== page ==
I will hopefully revisit this kit at a later date as I practice working on panel lines, but for now it's done.

Overall Build Score: 3 out of 5, a complete surprise! Expensive for an easy kit but accurate beyond any of it's (non-easy kit) competitors. Either a good simple build or a more than worthy foundation for detailed build.

08 March 2014

Incomplete Review - Academy P-51B Mustang, Old Crow, (#1667 or #12464) - Part 2

Scale: 1:72, RRP - £6.99

I know what you're probably thinking. "Incomplete", this isn't going to be a good review, but stay with me.

The non-completion of this kit is more due to my own mistakes, all of which were avoidable, rather than the kit itself. I'd made the rather stupid mistake of using the wrong glue for the rear windows which had caused them to fog and to be honest I was never happy with the replacements that I'd made. Also as I was building Tamiya's F-51D at the same time and it was progressing better than this build I've decided to call it a day with this one.


Despite my personal failure with this kit I do have some positive thoughts about it. For a start it's the most accurate P-51B that I've come across. I also have a limited edition 1:72 scale Hasegawa RAF Mustang combo kit (2 aircraft in one kit) which retails at around the £30 mark, (so £15 per aircraft) and they have the wrong wings, those of a P-51D! As a result my Hasegawa kit is probably heading off to eBay some time soon...

When it comes to decals and marking options I think the 3 options are good range. Two USAAF options, one with the standard hood, one with the domed Malcolm hood and an RAF option, again with the Malcolm hood. For a budget kit this an excellent selection. The only issue is, as always, the decals are a little on the thick side.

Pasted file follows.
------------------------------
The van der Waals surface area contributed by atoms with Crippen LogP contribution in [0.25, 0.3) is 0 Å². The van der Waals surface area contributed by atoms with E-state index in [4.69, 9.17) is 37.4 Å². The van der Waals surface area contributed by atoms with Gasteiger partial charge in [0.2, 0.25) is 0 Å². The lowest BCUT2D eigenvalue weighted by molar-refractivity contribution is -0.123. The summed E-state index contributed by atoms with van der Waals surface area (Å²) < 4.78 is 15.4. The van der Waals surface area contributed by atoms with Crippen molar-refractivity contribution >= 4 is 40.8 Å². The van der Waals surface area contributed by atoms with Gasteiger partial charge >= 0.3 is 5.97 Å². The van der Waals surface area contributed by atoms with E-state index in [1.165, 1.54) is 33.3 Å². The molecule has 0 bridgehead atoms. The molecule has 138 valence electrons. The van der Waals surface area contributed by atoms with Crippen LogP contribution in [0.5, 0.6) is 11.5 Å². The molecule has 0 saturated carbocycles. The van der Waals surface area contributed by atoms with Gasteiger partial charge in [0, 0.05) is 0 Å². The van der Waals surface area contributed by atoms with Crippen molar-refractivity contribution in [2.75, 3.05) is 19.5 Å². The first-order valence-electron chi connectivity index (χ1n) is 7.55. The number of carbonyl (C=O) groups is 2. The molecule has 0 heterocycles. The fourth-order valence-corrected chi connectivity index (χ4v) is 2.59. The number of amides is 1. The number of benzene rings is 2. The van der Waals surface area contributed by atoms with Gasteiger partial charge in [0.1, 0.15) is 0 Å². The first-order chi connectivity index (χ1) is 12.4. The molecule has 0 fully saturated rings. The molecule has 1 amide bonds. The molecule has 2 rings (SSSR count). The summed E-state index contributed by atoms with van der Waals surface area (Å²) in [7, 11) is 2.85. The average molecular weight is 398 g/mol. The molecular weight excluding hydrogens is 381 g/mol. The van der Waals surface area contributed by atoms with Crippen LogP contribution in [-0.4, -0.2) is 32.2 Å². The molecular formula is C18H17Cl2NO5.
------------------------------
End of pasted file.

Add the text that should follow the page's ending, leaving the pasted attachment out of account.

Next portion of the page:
Detail wise, it's a little lacking in places but the shape is correct and with the availability of 3rd party accessories it can be as simple or as detailed as you like. The Eduard photo etch set (SS250) which I used is highly recommended.

The only real let down were the ever present Academy fit issues, the cockpits never seem to fit easily on all the kits I've tried and I'm sure the wings for this kit wouldn't have fitted if you tried to fit them as the instructions say.

But overall I have say, I like this kit. If I didn't have so many other kits to build at this I would just buy another one and start again.

Overall Build Score: 3 out of 5, for a budget kit it's an excellent representation of the P-51B with a good choice of decals and alternative canopies. As long as you are prepared to deal with some fit issues!

02 March 2014

WIP - Academy's P-51B Mustang & Tamiya's F-51D Mustang

Carrying on from where I left off I realise that my Christmas Mustangs project is rapidly becoming an Easter Mustangs project.

So here's some work in progress shots, both kits are painted and ready for decals. Since getting my new airbrush I've managed to actually paint the white stripes on the wings of the Tamiya model while the Academy one was painted with my old airbrush.

Academy's P-51B
Academy's P-51B
Tamiya's F-51D (as a P-51D)

Tamiya's F-51D (as a P-51D)
Actually; I couldn't resist starting on the decals for the Tamiya kit before writing this post...